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The process of admission measures what the facility does to maintain or improve patient's health condition. The process measures the general recommendation of a health facility. In our case, the patient admission has a good process from the beginning to the end of the admission process. The percentage of patients who arrive at the nursing unit with the identification bracelets on the wrist can be used to measure the process. This process measure is effective as it shows the number of people who have gone through the registration process fully. Considering the number of patients with identification bracelets to be our process measure, the numerator is the number of patients who arrive on the nursing unit with bracelets on their wrist while the denominator is the total number of patients who arrived on the nursing unit. Computation of this sum gives the best measure for the process. If any of the patients who arrived at the nursing units had bracelets on their wrist, then the process would be effective while on the other hand if many arrived at the nursing unit without their bracelets the admission process would be considered a failure as many people skipped the process (Coulter, Locock, Ziebland, & Calabrese, 2014). If the manager of the hospital registration area wants to gather data to report performance results of process measure, then the nursing staff should check for bracelets at the time of admission assessment incident report completed. However, if the bracelets are missing, then the manager should obtain the data from incident reports compiled. The incident report should, however, be considered the last option for data collection.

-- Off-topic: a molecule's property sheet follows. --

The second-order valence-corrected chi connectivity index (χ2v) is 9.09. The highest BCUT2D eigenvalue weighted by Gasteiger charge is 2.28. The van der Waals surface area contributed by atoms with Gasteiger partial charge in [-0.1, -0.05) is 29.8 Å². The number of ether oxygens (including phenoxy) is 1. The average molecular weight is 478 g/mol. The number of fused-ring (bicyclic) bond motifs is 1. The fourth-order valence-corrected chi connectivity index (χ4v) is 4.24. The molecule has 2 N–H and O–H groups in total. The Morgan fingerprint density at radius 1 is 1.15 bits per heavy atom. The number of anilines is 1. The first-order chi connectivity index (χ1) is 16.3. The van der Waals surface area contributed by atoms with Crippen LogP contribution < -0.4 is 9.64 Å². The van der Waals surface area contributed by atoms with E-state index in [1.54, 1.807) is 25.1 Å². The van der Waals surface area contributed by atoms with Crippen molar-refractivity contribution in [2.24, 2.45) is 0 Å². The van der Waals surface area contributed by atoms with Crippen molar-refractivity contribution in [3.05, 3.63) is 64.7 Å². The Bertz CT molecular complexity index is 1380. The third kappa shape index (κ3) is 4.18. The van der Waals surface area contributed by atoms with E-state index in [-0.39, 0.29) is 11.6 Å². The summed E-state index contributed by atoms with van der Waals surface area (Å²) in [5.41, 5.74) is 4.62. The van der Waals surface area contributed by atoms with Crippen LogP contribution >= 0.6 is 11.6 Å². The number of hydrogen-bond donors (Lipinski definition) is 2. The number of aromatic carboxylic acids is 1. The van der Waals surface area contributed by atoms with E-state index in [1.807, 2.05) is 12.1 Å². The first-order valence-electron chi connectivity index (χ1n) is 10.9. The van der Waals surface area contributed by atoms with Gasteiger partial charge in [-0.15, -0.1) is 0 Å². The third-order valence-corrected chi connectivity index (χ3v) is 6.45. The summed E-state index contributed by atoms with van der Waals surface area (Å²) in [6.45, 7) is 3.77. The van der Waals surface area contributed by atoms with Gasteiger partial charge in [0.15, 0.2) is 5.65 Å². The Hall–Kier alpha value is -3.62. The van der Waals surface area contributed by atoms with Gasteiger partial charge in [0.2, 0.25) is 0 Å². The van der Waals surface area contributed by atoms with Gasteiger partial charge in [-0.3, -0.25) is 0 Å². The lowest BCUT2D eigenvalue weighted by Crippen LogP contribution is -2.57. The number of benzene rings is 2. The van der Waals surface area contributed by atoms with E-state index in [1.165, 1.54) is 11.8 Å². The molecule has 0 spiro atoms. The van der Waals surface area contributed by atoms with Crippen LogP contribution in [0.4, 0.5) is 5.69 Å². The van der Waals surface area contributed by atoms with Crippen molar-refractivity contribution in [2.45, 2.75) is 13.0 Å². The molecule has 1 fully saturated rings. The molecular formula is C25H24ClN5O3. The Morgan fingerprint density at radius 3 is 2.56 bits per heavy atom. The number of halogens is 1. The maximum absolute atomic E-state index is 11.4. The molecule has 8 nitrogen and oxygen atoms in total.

Outcome measure reflects the impact of the health care intervention or service on the health status of the patient. Using the health internal and external structure measure, admission staff is able to manage the available resources and available physician among patients. The percentage number of patients reportedly satisfied with the admission process can be used as a measure of the outcome. If the percentage of patients satisfied with the whole process is satisfied, then the whole process is considered effective while on the other hand if many are unsatisfied the process is considered a failure. Fewer hours of availability of registration computer may be the key cause of failure of the process. However, where the registration computer is always available, the process will be a successful one. The numerator of this outcome measure is the number of patients who report being satisfied with registration process while the denominator is the number of patients who answer questions about the registration process on the satisfaction survey. Notably, the outcome measure reflects on the results of structure measure and the process measure. Failure of one will lead to a negative outcome measure while the success of all will lead to a positive response and hence success of the whole process. In many cases, process measure affects the results and the overall outcome. However, the results of the process measure are too affected by the structure measure (Wager, Lee, & Glaser, 2017). The three measures rely on each other that way with outcome results relying on the other two. In essence, if the manager of the hospital registration area wants to gather data to report performance result for the outcome measure, the satisfaction survey should provide to all patients at the time of discharge and the data obtained through the returned survey. In essence, all the data required by management from outcome measure should be acquired from the response given by patients in the process when they are being discharged.